1. Security & Safety
Wristbands — Non-transferable wristbands in bright colors or fun patterns will let you know at a glance who is (and is not) supposed to be in your Prom venue. As every couple enters Prom, make sure to put a wristband on every wrist.
Chaperones – Your teenage students may not like the adult supervision on Prom night, but it is essential. They are still teens, not legal adults; chaperones will make sure students are safe on Prom night. Make a list of things chaperones and volunteers should keep an eye on (unruly behavior, overexcitement, drama, etc). And for any students that are reading this, take note of this and pass it on…adults will be watching!
Rules about coming and going – Most students will stay at Prom, but drafting up rules about admittance, expected behavior (what will and will not be tolerated), etc, are good guidelines to have so both students and adults are on the same page. Most students, whether they want to admit it or not, usually respect rules and boundaries. And your chaperones will appreciate having rules set in place so they knew what is expected of them.
How to handle unwanted guests – Of course, no school wants to deal with awkward situations involving unexpected guests, but you should discuss this scenario within your Prom planning committee. One solution is to quietly ask unwanted guests to leave. Another idea is to have local police and emergency numbers easily accessible should this situation arise. If you know of any students (or staff) with parents (or relatives) who are in the police department, EMTs, or nurses, those extra volunteers will be nice to have on Prom night.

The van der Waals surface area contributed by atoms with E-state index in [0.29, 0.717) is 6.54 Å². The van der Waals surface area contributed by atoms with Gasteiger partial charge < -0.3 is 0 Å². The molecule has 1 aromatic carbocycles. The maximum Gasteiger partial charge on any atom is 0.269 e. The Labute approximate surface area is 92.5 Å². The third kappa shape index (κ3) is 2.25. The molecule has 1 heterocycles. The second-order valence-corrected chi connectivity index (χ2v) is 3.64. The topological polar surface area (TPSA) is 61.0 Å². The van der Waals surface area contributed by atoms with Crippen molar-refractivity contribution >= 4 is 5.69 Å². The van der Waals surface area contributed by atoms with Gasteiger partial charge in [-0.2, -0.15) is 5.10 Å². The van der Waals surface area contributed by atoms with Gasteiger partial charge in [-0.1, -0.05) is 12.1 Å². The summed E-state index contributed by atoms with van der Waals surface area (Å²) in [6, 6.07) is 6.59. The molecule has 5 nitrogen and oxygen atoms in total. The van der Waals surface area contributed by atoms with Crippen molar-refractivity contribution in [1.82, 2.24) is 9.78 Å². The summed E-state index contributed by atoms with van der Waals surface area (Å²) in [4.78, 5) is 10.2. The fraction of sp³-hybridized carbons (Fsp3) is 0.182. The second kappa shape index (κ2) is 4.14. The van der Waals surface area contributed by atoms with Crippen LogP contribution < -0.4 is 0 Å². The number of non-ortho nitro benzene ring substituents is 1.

2. Stay Organized
A surefire way to stay on top of Prom safety issues is to work them into your Prom organizing. The more organized you are about Prom in general, the easier it will be to tackle any safety issues that come up.
Checkpoints — Organize a Prom safety subcommittee of parents and volunteers. This subcommittee should have checkpoint meetings on a regular basis to ensure safety favors (glow sticks, light-up key chains, etc.) have been decided upon and ordered, and create rules and guidelines for Prom night.
Schedules – These should be part of your Prom planning anyway, but make sure everyone is reminded of what needs to be worked on next within each subcommittee.
Chaperones — Recruit parent and school staff chaperones for Prom night early on in the planning stage so they can mark their calendars.
First Aid Kit — This may seem like an idea for younger students, but it may come in handy on Prom night for teenagers, too. Even if you have just basic things like BandAids and Neosporin®, a first aid kit will be nice to have, if only for your piece of mind.
Plan lots of activities for Prom night that will keep your students engaged and excited to stay at Prom right up to the last minute. The busier your students are, they longer they will want to stay–and the less likely they will be to engage in inappropriate behavior. Activity ideas include:
4. Set Up an R&R Area
A unique way to create a safe atmosphere on Prom night is with an R&R (rest and relaxation) area. This is one more way to ensure students don’t get involved with a lot of drama. Comfortable chairs, benches, and a beverage station will give students a chance to rest and rehydrate and socialize. Set it up near the candy buffet or appetizers!
What will your school do to ensure student safety on Prom night?
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